Chef Mawa Has Built a Local Restaurant Empire in Aspen One Small Space at a Time

By Amanda Rae | July 14, 2019 | Food & Drink People Feature

Tenacious, spunky and naturally bossy—an admission owned only by successful businesswomen, by the way—Mawa McQueen knows what you want to order.

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“People always say, ‘Don’t make me think; tell me what to eat,’” explains the Aspen-based chefentrepreneur one morning at The Crêpe Shack, the tiny to-go eatery she launched during the Snowmass Base Village grand opening in December 2018.

As proprietor of Mawa’s Kitchen, which offers a diverse menu of catering and mealplanning services as well as breakfast, lunch, brunch and private dinner (by request) in a light-filled dining room adjacent to her production kitchen in the burgeoning Aspen Business Center, McQueen is a pro in pleasing even the pickiest palates.

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While spreading a dollop of buckwheat batter onto a hot, circular griddle, she explains The Crêpe Shack’s menu, “If you’re vegan, you get your own [crepe]. Gluten-free? You have it.” Fillings showcase McQueen’s culinary philosophy: organic, locally sourced vegetables and meat, plus luxe surprises such as imported lox and caviar. “The world is changing,” McQueen says, meaning Aspen.

Brother Zak Sidibe—one of 11 Ivory Coast siblings for whom McQueen cooked while growing up in Paris; many now travel from France to reinforce a company staff of 30, including their mother—remembers the beginning of what was then Mawa’s Home Dining, 13 years ago.

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“Even getting someone to stop by for a sandwich was difficult,” Sidibe recalls. “Now the ABC is the place to be.” Clearly, McQueen is a champion of small open spaces: The Crêpe Shack is just 300 square feet; Mawa’s Kitchen, about 1,200. Three years ago, McQueen and partner Daniel (who proudly acquired her last name when they were married) introduced Market Street Kitchen in a cozy corner of the newly built Element Basalt hotel in Willits Town Center. No venue has more than 25 seats indoors—all the better to connect personally with diners.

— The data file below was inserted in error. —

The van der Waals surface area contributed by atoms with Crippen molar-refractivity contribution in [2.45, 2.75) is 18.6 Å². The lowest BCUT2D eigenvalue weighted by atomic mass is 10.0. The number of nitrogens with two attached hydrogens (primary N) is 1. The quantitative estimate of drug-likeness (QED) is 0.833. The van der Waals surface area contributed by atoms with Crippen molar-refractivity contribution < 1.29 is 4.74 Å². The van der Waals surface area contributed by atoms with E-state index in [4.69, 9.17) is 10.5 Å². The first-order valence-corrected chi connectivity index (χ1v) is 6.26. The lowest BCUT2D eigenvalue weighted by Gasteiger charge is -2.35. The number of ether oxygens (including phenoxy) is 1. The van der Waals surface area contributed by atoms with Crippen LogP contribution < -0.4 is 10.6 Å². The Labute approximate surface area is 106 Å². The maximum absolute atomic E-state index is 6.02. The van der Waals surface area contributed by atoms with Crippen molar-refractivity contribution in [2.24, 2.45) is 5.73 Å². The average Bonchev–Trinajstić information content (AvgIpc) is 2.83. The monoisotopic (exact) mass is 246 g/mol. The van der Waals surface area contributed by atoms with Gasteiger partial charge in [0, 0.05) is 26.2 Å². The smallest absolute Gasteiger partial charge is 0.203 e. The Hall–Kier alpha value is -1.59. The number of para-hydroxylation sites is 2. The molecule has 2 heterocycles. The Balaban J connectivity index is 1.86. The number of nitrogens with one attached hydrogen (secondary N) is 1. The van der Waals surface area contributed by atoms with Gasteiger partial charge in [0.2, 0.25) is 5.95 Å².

“Vegetarian, dairy-free, nut-free, sugar-free. Only a few people were doing it,” McQueen says, of starting in-flight catering delivery in the early aughts (which makes up half of her total business today). “Private jet [clients] are very specific: tomato soup, [but] no dairy, no onion, no garlic, other dietary restrictions. This morning Daniel was heading to Rifle because [the customer] couldn’t fly from [Aspen-Pitkin County Airport].” He drove 67 miles to Rifle to deliver one sandwich.

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Whether beef tenderloin and shrimp cocktail or kale salad and beet-hummus tartine on wholegrain toast, Mawa prepares nourishing meals with intention. The chef is compelled to create—and always scheming. (She only cackles conspiratorially when I ask about the location of next winter’s “very small” venture.) And she can’t help but revamp menus seasonally and host special summer outdoor events, such as a lobster bake (July 27) and “Taste of West Africa” (August 24).

“One complaint is, ‘I love this, why did you change the quinoa and arugula salad?’” McQueen says. “You liked it? Trust me then, and try something new.” 970.544.4862, mawaskitchen.com



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Photography by: Photography by Jamie Jay Fletcher